But control yourself or you’ll ruin the critique. Have you ever read a book review before reading a book and then, at some point, thought “Ah ha! That’s what they were talking about.” It was probably something you wouldn’t have noticed. Maybe you would have read it totally differently. Let your readers process your work the way your reader will. Then pepper them with your questions. I have mine written down, because I’m Type A like that.
- Be an active listener
I don’t so much as chew while I am listening to someone’s work. Not because I think chewing is so noisy (which I do). And not because I consider it rude to do anything but pay attention (which I do). I don’t do anything but follow their words because, if I intend to listen well, I know I can’t multitask.
- Don’t hog the floor
There are two kinds of writers. The first category is comprised of writers who love to share their work. I don’t resent this as I consider this more passion than narcissism. Sometimes, these people are geniuses, on fire for their latest idea. But sometimes these chin-flappers just like to hear themselves talk.
- But take the floor
The second category has writers, like me, who are terrified to talk about their art. I’ve written professionally for years. But freelance pieces and business writing don’t count, in my mind, as art. And there’s the whole anonymous element. That’s nice.
I’m grateful for writing groups because they force me to raise my voice a little. Someday, when I believe my writing is good (does that ever really happen?), I’ll lay it on the table like a winning poker hand. In the meantime, I’m exercising the embarrassment muscle because the buffer I get, the less it stings.
- Agree to disagree
I can’t tell you how many times I’ve seen an argument sprout up because people can’t just smile and thank the person for their feedback. (Heck, sometimes I pretend to agree with my critic, knowing I’m definitely not going to take their advice.) I’m all for healthy debate. I feel it’s one of the best ways to take the temperature of your audience. But, for god sake, don’t argue your position. If you can’t change the mind of your critic, you seem like a jerk. And if you can, what good does that do you? Great, now that you’ve explained yourself, it makes sense. Just do that with every single reader and you’ll be fine.
- Encourage questions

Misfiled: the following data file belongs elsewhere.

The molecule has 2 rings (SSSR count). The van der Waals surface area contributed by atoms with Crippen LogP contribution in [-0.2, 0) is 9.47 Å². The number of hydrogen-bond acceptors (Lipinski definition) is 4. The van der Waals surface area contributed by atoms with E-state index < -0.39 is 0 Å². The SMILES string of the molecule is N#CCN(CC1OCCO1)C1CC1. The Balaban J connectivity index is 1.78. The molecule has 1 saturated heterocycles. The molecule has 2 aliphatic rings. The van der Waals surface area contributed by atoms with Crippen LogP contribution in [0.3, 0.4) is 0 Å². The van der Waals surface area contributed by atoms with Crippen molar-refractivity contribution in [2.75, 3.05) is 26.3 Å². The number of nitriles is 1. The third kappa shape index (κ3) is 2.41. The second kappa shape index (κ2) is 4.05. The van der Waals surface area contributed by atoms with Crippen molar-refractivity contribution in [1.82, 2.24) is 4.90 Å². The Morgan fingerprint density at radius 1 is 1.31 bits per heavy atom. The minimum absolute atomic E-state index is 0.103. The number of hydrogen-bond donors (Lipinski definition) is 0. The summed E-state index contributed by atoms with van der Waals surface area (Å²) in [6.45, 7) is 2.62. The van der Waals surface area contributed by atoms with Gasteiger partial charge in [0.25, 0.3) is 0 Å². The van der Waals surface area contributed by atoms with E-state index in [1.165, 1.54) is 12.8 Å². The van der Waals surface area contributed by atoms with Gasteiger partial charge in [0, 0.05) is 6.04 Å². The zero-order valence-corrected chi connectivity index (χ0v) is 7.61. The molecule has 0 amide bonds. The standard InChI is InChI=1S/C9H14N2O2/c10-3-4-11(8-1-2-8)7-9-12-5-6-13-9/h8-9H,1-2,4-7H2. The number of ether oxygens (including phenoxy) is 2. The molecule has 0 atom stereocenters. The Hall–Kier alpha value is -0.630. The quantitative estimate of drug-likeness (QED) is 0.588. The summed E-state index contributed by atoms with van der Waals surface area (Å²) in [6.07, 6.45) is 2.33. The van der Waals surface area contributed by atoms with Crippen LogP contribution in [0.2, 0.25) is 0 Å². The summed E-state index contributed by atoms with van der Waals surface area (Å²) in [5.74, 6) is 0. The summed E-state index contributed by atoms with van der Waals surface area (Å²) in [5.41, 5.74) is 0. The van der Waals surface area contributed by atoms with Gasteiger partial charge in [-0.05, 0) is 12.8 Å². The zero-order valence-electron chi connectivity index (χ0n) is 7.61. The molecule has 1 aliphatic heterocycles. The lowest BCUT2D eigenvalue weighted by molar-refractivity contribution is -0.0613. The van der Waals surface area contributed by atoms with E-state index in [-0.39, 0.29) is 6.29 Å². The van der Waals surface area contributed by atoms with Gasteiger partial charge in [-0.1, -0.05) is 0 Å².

Readers only ask questions if they’re interested. When I’m reading a book and something doesn’t fit, I do one of two things. If I am enjoying the work, I grapple with it. I ask questions of the author in my mind. Why did this character lie? What did that comment mean? Why did that character die? Where is this story going? I think confusion can be fun, especially if it really nips at my heels as I read. But if I’m not really into the story, I do the other thing. I shrug it off. Plot contradiction? Who cares. Don’t understand the dialogue? Just read over it. If it makes sense later – great. If not, oh well.
So when someone really grapples with questions in my writing, I enjoy it. Granted, there are times it just didn’t make sense because I wrote it at 2am. In those cases, I’m grateful for someone to point it out. But sometimes the things people grapple with are intentional, little teasers meant to unhinge my reader a little and it was fun to see my critique group catch that scent.
- Suggest a fix
Just because your sharp intellect can tear someone else’s idea to shreds, don’t. Instead, suggest another course of action. That’s proving your smarts! And for god sake, don’t use a red pen. That’s just rude.
- Don’t take everyone’s advice
At the end of the day, it’s your name on the work and lots of people told Hemingway he wasn’t doing it right. Lots of people still would. Follow your gut because if you really love it (and you are your audience demographic), your readers probably will too.
We all need our own weird. I believe that’s what art is. It’s that nightmare of walking into the class naked. Except this time, you laugh at yourself, do a little dance and then take a bow.